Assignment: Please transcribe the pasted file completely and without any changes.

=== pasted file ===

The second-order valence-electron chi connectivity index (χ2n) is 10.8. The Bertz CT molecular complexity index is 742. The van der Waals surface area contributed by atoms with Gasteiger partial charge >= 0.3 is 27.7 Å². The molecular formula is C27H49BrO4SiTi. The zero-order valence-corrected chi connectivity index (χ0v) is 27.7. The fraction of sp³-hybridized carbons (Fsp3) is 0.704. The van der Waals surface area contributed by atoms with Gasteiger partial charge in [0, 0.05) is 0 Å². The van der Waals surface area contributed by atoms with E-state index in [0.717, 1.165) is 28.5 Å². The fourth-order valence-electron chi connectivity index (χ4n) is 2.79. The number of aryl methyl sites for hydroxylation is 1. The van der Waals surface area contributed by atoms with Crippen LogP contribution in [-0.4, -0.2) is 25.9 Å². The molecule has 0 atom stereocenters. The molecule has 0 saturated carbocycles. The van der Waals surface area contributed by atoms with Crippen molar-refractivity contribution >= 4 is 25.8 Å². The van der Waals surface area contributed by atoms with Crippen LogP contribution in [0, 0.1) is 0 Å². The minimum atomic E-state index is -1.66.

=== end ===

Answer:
The second-order valence-electron chi connectivity index (χ2n) is 10.8. The Bertz CT molecular complexity index is 742. The van der Waals surface area contributed by atoms with Gasteiger partial charge >= 0.3 is 27.7 Å². The molecular formula is C27H49BrO4SiTi. The zero-order valence-corrected chi connectivity index (χ0v) is 27.7. The fraction of sp³-hybridized carbons (Fsp3) is 0.704. The van der Waals surface area contributed by atoms with Gasteiger partial charge in [0, 0.05) is 0 Å². The van der Waals surface area contributed by atoms with E-state index in [0.717, 1.165) is 28.5 Å². The fourth-order valence-electron chi connectivity index (χ4n) is 2.79. The number of aryl methyl sites for hydroxylation is 1. The van der Waals surface area contributed by atoms with Crippen LogP contribution in [-0.4, -0.2) is 25.9 Å². The molecule has 0 atom stereocenters. The molecule has 0 saturated carbocycles. The van der Waals surface area contributed by atoms with Crippen molar-refractivity contribution >= 4 is 25.8 Å². The van der Waals surface area contributed by atoms with Crippen LogP contribution in [0, 0.1) is 0 Å². The minimum atomic E-state index is -1.66.